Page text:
The constitution provides for the right of association, but the government limited this freedom. The law authorizes the Ministry of Social Development to reject applications to register an organization or to permit any organization to receive foreign funding for any reason. It prohibits the use of associations for the benefit of any political organization. The law also gives the ministry significant control over the internal management of associations, including the ability to dissolve associations, approve boards of directors, send government representatives to any board meeting, prevent associations from merging their operations, and appoint an auditor to examine an association’s finances for any reason. The law requires associations to inform the ministry of board meetings, submit all board decisions for approval, disclose members’ names, and obtain security clearances for board members from the interior ministry. The law includes penalties, including fines up to 10,000 JD ($14,000), for violations of the regulations. During 2015 the Ministry of Social Development introduced an application form for the approval process for associations that receive foreign funding. Associations criticized the procedure, which incorporated additional ministries into the decision process and removed the deadline for review of funding requests. NGOs stated the registration process and foreign funding procedures were neither clear, transparent, nor consistently applied. Groups attempting to register experienced months of delays, and those who authorities denied their applications complained that they received inadequate explanations.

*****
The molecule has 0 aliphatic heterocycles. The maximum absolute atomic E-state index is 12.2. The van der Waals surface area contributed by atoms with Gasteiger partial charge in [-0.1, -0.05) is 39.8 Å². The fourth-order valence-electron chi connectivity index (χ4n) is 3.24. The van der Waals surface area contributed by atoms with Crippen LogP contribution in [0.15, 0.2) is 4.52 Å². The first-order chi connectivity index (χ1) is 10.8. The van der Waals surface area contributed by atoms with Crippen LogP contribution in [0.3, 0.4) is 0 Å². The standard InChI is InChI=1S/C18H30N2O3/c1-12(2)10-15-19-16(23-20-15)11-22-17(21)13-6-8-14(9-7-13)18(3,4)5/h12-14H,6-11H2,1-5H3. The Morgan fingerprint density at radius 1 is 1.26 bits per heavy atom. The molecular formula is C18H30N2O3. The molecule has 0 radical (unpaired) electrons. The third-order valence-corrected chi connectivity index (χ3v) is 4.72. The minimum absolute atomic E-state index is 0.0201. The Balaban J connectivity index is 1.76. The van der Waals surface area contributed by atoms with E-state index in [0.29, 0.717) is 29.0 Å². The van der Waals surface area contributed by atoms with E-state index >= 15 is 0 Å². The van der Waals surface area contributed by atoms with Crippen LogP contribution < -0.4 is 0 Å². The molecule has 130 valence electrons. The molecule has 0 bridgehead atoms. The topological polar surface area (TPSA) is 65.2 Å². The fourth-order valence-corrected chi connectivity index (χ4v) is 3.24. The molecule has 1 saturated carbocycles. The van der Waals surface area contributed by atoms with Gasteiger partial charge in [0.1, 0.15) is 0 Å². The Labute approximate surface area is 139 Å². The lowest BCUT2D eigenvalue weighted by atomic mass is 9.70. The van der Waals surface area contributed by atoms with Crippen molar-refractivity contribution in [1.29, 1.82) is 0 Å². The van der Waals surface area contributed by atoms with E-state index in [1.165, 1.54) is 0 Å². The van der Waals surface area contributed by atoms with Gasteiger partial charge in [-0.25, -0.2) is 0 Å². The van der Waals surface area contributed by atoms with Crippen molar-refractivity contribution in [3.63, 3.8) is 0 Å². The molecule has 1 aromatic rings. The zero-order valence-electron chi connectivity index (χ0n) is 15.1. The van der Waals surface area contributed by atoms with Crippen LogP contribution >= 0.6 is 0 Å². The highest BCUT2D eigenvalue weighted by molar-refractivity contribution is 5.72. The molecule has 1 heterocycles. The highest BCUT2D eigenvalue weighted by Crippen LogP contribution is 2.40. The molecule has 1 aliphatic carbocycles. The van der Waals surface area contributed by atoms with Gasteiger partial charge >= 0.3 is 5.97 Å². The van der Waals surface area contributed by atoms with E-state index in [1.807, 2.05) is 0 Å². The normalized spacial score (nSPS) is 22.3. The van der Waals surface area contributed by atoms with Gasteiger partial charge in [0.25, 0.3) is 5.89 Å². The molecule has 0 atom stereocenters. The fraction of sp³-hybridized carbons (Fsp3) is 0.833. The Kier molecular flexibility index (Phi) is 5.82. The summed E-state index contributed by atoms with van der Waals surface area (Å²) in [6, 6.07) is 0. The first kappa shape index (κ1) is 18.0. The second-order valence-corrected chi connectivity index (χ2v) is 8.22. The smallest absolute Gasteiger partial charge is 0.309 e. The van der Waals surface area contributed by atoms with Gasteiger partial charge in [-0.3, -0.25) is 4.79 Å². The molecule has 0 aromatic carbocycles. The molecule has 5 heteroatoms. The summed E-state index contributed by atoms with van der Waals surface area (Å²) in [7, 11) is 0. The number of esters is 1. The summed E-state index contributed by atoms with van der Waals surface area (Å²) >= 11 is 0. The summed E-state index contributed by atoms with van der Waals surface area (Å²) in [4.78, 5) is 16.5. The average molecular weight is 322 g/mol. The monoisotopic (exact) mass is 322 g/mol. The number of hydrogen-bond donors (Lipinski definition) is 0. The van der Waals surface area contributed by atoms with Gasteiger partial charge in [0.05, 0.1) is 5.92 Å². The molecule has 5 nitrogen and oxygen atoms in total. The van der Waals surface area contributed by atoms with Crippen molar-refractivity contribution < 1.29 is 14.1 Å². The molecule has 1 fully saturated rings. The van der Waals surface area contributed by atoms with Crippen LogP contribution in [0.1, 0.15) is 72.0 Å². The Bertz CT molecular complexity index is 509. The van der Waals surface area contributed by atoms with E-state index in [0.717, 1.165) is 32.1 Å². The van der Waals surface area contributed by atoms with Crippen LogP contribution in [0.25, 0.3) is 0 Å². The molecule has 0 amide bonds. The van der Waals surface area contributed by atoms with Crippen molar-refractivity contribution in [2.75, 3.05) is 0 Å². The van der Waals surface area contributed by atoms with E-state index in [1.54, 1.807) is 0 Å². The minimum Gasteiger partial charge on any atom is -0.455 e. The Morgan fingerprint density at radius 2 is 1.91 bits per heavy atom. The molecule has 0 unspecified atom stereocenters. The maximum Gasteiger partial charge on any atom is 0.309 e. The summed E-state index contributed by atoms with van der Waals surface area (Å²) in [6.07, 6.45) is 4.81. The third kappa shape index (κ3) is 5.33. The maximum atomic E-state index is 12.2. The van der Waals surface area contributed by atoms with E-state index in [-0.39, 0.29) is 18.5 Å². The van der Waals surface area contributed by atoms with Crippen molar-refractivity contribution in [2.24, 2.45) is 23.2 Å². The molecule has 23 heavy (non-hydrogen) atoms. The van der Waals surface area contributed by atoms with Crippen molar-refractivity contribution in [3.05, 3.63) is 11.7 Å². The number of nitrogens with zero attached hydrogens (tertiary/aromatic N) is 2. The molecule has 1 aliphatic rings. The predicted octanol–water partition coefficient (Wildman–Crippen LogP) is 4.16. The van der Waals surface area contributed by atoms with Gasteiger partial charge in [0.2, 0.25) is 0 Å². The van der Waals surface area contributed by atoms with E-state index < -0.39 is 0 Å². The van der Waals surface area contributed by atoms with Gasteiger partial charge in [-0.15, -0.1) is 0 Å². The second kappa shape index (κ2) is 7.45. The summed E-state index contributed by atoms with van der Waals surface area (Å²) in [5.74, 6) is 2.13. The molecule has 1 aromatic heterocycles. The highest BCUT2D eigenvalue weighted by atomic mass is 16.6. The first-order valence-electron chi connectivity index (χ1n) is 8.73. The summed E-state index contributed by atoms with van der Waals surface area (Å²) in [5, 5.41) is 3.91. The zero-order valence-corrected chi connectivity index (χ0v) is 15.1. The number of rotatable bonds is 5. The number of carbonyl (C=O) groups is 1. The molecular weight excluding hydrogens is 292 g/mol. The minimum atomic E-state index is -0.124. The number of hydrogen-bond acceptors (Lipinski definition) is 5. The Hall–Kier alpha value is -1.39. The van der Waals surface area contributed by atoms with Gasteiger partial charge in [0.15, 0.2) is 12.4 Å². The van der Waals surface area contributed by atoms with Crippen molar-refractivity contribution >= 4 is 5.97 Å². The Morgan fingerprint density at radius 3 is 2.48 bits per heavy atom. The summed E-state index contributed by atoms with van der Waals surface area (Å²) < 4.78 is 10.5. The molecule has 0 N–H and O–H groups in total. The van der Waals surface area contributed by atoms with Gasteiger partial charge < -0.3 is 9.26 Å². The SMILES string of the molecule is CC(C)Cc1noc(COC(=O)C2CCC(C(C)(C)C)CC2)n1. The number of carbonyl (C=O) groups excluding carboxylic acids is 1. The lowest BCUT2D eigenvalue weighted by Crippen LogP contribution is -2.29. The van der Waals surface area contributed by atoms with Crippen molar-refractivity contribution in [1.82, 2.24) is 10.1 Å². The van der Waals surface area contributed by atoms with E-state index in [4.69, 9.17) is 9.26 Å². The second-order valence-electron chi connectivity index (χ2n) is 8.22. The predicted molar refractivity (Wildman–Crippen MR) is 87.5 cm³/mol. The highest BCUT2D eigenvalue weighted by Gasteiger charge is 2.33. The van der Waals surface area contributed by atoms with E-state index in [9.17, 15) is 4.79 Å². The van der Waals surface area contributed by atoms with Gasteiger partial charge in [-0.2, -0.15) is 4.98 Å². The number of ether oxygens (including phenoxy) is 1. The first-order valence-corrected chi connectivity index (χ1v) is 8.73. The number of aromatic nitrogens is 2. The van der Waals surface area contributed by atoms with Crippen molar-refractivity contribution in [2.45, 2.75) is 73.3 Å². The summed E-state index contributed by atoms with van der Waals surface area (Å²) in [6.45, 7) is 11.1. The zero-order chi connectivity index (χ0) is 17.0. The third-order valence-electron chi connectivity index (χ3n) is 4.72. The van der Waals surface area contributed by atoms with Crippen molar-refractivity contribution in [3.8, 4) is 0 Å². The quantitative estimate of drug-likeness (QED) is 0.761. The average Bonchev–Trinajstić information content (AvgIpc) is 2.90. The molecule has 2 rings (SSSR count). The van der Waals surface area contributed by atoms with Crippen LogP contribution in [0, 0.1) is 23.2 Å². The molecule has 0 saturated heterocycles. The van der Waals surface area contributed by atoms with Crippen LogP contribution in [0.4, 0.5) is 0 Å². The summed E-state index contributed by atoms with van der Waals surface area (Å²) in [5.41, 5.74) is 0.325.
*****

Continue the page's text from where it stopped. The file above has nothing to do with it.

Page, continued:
During the year NGOs reported that the government sometimes rejected NGO authorization requests to receive foreign funding. As of August 30, the ministry received 8,280 applications for foreign funding. The government approved 124 applications. NGO contacts reported that unexplained, months-long delays in the decision process continued.
The law authorizes the Ministry of Social Development to intervene in NGO activities. As of August 30, the ministry issued warnings to 37 NGOs. Warned NGOs are given a two-month probationary period to address violations.
The Ministry of Industry, Trade, and Supply alleged that the CDFJ violated foreign funding restrictions and ordered the CDFJ to halt receipt of any foreign funding. After conducting an audit, the ministry concluded the CDFJ should have been registered as a nonprofit, rather than a civil company, and subject to foreign funding limits and additional controls. In October the general prosecutor charged the chief executive officer of the CDFJ with violation of two articles of the Companies Law. The CDFJ denied any wrongdoing, noting it operated as a civil company since 1998 and cooperated with government institutions on numerous projects.